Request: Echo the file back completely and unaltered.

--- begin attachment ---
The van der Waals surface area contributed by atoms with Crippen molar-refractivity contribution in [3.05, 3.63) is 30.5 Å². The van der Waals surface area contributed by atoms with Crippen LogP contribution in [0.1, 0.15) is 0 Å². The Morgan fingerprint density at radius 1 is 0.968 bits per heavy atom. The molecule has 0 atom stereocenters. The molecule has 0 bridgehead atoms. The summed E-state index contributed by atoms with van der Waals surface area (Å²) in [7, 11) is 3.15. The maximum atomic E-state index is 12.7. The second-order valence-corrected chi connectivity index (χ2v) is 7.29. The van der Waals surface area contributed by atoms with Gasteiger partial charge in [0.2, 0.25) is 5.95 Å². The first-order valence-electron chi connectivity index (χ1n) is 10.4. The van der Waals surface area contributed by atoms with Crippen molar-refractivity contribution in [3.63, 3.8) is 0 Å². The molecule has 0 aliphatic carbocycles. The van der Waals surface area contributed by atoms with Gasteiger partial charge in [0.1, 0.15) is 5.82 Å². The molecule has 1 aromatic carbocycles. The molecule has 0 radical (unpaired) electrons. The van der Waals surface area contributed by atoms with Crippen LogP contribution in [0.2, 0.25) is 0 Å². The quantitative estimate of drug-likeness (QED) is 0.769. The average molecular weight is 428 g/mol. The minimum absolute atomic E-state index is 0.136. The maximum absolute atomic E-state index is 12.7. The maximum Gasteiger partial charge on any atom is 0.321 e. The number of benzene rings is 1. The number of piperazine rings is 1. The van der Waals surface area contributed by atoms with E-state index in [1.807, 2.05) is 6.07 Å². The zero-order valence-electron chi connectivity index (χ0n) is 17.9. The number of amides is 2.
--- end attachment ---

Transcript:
The van der Waals surface area contributed by atoms with Crippen molar-refractivity contribution in [3.05, 3.63) is 30.5 Å². The van der Waals surface area contributed by atoms with Crippen LogP contribution in [0.1, 0.15) is 0 Å². The Morgan fingerprint density at radius 1 is 0.968 bits per heavy atom. The molecule has 0 atom stereocenters. The molecule has 0 bridgehead atoms. The summed E-state index contributed by atoms with van der Waals surface area (Å²) in [7, 11) is 3.15. The maximum atomic E-state index is 12.7. The second-order valence-corrected chi connectivity index (χ2v) is 7.29. The van der Waals surface area contributed by atoms with Gasteiger partial charge in [0.2, 0.25) is 5.95 Å². The first-order valence-electron chi connectivity index (χ1n) is 10.4. The van der Waals surface area contributed by atoms with Crippen molar-refractivity contribution in [3.63, 3.8) is 0 Å². The molecule has 0 aliphatic carbocycles. The van der Waals surface area contributed by atoms with Gasteiger partial charge in [0.1, 0.15) is 5.82 Å². The molecule has 1 aromatic carbocycles. The molecule has 0 radical (unpaired) electrons. The van der Waals surface area contributed by atoms with Crippen LogP contribution in [0.2, 0.25) is 0 Å². The quantitative estimate of drug-likeness (QED) is 0.769. The average molecular weight is 428 g/mol. The minimum absolute atomic E-state index is 0.136. The maximum absolute atomic E-state index is 12.7. The maximum Gasteiger partial charge on any atom is 0.321 e. The number of benzene rings is 1. The number of piperazine rings is 1. The van der Waals surface area contributed by atoms with E-state index in [1.807, 2.05) is 6.07 Å². The zero-order valence-electron chi connectivity index (χ0n) is 17.9. The number of amides is 2.